Thursday, April 3, 2014

271. Review of CHARLATAN (March 24, 2014)


Brooklyn-based magician and mentalist Vinny DePonto is offering a heavy-duty mind-bending, mind-blowing demonstration of the art of deception in CHARLATAN, his one-man show at Ars Nova. If he’s anything, this soft-spoken, slender, dark-haired 27-year-old is certainly not what the title of this play suggests. Mr. DePonto is the real thing, not a charlatan, although he could conceivably use his considerable skills to trick you out your money and possessions.
Vinny DePonto. Photo: Ars Nova.

            When you first arrive at Ars Nova, on W. 54th Street between 10th and 11th Avenues, a shlep and a half from the nearest subway, you’re given a card on which you’re asked to write a lie about yourself, albeit one that falls within the realm of believability. You then fold the card, place it in a small envelope, write your first name and the initial of your last name, and drop the envelope in a box's slot at the front of the stage. Later, your card will be among the many that Mr. DePonto will place before him, and if you’re lucky (or unlucky) enough for him to open your envelope, you’ll be amazed by what he determines about your personal veracity. Before he gets to this remarkable part of the show, which runs a bit less than two hours with one intermission, he runs through an assortment of “how’d he do that?” routines, including a number of card tricks made visible by someone videoing them so they can be seen on two monitors affixed above the stage. You may recognize these bits from other magic acts, just as you may have seen a variation of the trick where he blindfolds himself and has a volunteer maneuver a  piece of fruit and three paper cups into  a random arrangement. One cup has a spike inside. Mr. DePonto, thoroughly unable to see, then stands over the cups and fruit and smashes a hand down over each of the non-lethal cups, flattening them. He removes the tape over his eyes and the bandages wrapped multiple times around his head to display the spike, onto which he thrusts the fruit to show how sharp it is.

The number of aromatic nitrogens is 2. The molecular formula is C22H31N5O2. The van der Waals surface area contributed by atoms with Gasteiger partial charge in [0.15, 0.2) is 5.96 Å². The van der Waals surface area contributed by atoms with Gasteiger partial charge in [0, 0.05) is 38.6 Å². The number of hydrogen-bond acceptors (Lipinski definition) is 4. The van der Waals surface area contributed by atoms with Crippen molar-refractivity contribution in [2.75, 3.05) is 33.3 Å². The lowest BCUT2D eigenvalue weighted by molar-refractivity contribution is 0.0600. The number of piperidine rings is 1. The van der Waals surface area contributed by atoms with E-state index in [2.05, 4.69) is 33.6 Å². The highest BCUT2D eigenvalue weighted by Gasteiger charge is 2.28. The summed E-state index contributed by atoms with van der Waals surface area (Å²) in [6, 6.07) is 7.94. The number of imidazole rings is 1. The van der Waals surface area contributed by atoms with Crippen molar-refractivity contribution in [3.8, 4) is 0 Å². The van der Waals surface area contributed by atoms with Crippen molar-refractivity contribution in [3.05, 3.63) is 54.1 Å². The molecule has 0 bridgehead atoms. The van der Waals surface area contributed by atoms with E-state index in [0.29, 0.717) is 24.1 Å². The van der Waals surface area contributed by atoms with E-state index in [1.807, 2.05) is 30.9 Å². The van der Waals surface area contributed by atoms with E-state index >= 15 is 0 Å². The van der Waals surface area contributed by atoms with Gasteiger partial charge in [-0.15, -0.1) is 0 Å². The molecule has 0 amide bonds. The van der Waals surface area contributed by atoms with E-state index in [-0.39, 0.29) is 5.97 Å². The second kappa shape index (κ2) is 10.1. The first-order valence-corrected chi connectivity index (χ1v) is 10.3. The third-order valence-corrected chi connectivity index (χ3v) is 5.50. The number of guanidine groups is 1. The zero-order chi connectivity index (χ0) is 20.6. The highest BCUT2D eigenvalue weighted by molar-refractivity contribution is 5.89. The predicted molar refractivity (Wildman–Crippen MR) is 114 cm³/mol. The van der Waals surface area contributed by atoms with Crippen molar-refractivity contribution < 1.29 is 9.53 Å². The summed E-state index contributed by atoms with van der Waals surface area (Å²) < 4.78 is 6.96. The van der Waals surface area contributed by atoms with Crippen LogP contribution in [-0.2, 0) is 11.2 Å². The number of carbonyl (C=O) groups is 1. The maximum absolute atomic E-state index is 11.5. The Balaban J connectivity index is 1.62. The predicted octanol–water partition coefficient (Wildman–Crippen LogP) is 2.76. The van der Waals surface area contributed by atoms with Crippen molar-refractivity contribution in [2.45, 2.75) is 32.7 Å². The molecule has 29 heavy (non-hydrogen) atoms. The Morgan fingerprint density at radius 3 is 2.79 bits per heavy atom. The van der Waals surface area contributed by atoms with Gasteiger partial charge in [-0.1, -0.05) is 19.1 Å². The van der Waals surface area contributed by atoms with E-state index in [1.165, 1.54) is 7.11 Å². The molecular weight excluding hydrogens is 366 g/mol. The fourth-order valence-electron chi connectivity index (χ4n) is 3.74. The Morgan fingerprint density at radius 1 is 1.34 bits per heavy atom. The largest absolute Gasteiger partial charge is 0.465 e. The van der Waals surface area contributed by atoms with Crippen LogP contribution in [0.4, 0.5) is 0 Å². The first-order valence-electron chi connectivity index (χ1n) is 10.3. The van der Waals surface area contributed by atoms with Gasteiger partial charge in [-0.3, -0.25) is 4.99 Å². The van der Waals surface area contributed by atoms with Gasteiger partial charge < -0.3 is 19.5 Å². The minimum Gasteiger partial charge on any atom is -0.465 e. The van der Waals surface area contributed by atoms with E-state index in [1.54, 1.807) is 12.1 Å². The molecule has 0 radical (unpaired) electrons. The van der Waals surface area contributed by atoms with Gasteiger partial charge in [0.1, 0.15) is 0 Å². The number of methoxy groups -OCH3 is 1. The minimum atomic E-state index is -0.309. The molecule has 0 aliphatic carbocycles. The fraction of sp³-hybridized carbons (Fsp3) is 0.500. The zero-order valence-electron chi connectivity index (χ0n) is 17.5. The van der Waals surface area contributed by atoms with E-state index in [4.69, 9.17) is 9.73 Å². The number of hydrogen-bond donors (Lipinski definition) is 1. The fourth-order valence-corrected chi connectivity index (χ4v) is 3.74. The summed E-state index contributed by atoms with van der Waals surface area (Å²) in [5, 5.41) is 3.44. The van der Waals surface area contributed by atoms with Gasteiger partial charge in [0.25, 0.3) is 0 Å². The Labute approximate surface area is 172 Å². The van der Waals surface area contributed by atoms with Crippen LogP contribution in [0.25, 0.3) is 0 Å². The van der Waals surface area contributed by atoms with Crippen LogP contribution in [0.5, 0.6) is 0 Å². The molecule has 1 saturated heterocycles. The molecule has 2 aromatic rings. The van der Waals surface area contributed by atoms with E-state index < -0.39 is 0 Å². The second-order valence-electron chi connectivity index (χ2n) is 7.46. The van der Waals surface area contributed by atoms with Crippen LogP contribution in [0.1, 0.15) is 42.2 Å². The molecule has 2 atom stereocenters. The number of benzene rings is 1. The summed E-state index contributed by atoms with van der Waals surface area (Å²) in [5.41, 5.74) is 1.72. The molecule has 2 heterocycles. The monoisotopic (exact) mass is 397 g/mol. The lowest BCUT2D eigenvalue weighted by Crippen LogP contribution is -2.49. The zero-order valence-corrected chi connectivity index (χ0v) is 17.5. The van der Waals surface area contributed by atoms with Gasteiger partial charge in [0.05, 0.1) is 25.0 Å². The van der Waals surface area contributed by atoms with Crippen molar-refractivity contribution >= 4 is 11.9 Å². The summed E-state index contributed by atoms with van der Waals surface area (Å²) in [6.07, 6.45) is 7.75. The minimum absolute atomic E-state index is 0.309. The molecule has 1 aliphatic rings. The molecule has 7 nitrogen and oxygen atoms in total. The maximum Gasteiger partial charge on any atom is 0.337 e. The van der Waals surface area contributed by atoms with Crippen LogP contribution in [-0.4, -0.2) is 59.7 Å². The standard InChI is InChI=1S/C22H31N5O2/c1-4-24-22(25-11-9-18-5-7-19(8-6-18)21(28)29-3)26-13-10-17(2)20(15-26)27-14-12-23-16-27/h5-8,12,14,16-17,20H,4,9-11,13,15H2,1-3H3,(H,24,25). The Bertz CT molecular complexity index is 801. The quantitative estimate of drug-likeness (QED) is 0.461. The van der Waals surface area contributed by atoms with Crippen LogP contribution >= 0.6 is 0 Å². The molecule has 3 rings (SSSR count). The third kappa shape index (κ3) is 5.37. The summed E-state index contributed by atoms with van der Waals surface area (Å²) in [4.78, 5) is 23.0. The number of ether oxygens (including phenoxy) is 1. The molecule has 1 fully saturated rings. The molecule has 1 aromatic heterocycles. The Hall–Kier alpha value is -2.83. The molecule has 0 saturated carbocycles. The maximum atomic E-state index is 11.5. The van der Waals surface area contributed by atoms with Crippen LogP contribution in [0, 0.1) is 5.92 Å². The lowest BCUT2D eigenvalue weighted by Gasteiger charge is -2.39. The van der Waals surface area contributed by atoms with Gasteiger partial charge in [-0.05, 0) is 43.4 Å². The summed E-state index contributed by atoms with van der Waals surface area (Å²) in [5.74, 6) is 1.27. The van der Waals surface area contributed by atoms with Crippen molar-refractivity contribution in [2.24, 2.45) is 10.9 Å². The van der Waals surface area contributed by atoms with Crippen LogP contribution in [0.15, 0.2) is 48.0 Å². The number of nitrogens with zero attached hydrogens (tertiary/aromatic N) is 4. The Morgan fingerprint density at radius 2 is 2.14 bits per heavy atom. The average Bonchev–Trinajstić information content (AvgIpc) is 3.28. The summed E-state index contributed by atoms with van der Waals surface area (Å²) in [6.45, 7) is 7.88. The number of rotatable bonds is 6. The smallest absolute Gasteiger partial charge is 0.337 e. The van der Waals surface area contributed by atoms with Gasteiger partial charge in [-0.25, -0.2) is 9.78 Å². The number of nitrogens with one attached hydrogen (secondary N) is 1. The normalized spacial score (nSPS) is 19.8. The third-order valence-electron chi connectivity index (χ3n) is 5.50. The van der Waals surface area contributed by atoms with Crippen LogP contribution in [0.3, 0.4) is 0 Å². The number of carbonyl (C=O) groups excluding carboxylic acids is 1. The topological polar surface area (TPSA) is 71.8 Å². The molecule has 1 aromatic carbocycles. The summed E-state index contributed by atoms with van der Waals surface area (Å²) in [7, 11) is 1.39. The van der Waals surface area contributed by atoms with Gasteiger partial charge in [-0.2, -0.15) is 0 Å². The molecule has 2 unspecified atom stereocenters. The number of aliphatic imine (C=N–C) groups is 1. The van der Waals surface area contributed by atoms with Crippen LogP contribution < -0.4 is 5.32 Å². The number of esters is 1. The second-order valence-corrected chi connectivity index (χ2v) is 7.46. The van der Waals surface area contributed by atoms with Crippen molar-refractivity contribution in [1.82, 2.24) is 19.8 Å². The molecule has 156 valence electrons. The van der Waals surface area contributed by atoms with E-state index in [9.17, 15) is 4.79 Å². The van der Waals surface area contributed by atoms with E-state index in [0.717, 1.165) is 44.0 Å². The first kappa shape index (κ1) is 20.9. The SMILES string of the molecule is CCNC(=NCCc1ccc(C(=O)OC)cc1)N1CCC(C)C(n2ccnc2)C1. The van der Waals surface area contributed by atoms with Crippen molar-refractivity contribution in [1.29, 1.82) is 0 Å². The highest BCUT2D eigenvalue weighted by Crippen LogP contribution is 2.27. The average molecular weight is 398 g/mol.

During the evening, Mr. DePonto offers audience members a chance to select one of a number of colored envelopes; choosing the right one will give the person a shot at winning $500. (Listen carefully to the offer.) By the end of the evening, of course, no one has chosen the right envelope, and I’m sure that even if some reviewer revealed which color was the winner when he attended, it wouldn’t matter at all, since Mr. DePonto seems ready to handle all contingencies in his quest to deceive. Also over the course of the evening, he elicits three numbers, beginning with his weight, which he writes on a small blackboard. When an audience member is called up to open the remaining envelope, those numbers will be used in a way that will cause you to blurt “Oh, my God!” or some equally blasphemous or salty phrase of disbelief.

            The staging and presentation of CHARLATAN lack the visual appeal and theatrical polish of NOTHING TO HIDE, the illusionist show done earlier this year at the Signature Theatre under Neil Patrick Harris’s direction. That show also employed audience participation, but to a much slighter degree than this one. CHARLATAN is cowritten by Mr. DePonto with Josh Koenigberg, who penned last season’s THE MNEMONIST OF DUTCHESS COUNTY. The director is Andrew Neisler.
            Mr. DePonto, a slightly built fellow, wears a black suit, shirt, and tie. He’s a little too soft-spoken for my tastes, and, with my somewhat imperfect hearing, I had to struggle to catch some of his patter. Carolyn Mraz’s set, lit by Joe Cantalupo, is a nondescript office-like space with lots of pictures pinned and taped to the walls; it resembles what you’d see on a detective’s wall with images used to solve a crime. At the end, however, when the set undergoes a black light transformation, whatever mind you still have left will be exploded again, only for Mr. DePonto to spring one final illusion that will send you swirling into the street outside knowing you’ll never figure out how he did what he did, but that, however he did it, it won’t soon be forgotten.